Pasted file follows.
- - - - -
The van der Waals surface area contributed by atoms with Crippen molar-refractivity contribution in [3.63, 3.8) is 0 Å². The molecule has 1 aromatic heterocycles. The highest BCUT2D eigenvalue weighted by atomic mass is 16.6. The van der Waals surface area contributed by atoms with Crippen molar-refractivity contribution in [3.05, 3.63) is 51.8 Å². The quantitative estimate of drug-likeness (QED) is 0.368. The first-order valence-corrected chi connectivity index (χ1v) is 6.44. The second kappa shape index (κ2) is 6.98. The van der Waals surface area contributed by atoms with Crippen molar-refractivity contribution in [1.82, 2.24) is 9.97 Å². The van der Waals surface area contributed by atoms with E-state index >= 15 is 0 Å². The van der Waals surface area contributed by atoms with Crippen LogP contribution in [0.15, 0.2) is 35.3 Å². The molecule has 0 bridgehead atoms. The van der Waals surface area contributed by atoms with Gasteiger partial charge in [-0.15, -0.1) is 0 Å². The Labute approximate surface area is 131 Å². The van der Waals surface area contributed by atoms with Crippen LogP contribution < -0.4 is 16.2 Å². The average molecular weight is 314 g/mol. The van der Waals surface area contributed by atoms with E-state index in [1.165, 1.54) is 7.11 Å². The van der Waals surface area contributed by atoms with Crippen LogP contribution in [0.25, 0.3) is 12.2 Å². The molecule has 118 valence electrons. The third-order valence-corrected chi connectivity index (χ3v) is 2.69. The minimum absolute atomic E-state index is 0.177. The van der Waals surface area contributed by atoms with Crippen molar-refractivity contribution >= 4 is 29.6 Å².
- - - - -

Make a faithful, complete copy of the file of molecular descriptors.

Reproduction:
The van der Waals surface area contributed by atoms with Crippen molar-refractivity contribution in [3.63, 3.8) is 0 Å². The molecule has 1 aromatic heterocycles. The highest BCUT2D eigenvalue weighted by atomic mass is 16.6. The van der Waals surface area contributed by atoms with Crippen molar-refractivity contribution in [3.05, 3.63) is 51.8 Å². The quantitative estimate of drug-likeness (QED) is 0.368. The first-order valence-corrected chi connectivity index (χ1v) is 6.44. The second kappa shape index (κ2) is 6.98. The van der Waals surface area contributed by atoms with Crippen molar-refractivity contribution in [1.82, 2.24) is 9.97 Å². The van der Waals surface area contributed by atoms with E-state index >= 15 is 0 Å². The van der Waals surface area contributed by atoms with Crippen LogP contribution in [0.15, 0.2) is 35.3 Å². The molecule has 0 bridgehead atoms. The van der Waals surface area contributed by atoms with Gasteiger partial charge in [-0.15, -0.1) is 0 Å². The Labute approximate surface area is 131 Å². The van der Waals surface area contributed by atoms with Crippen LogP contribution < -0.4 is 16.2 Å². The average molecular weight is 314 g/mol. The van der Waals surface area contributed by atoms with E-state index in [1.165, 1.54) is 7.11 Å². The van der Waals surface area contributed by atoms with Crippen LogP contribution in [0.25, 0.3) is 12.2 Å². The molecule has 118 valence electrons. The third-order valence-corrected chi connectivity index (χ3v) is 2.69. The minimum absolute atomic E-state index is 0.177. The van der Waals surface area contributed by atoms with Crippen molar-refractivity contribution >= 4 is 29.6 Å².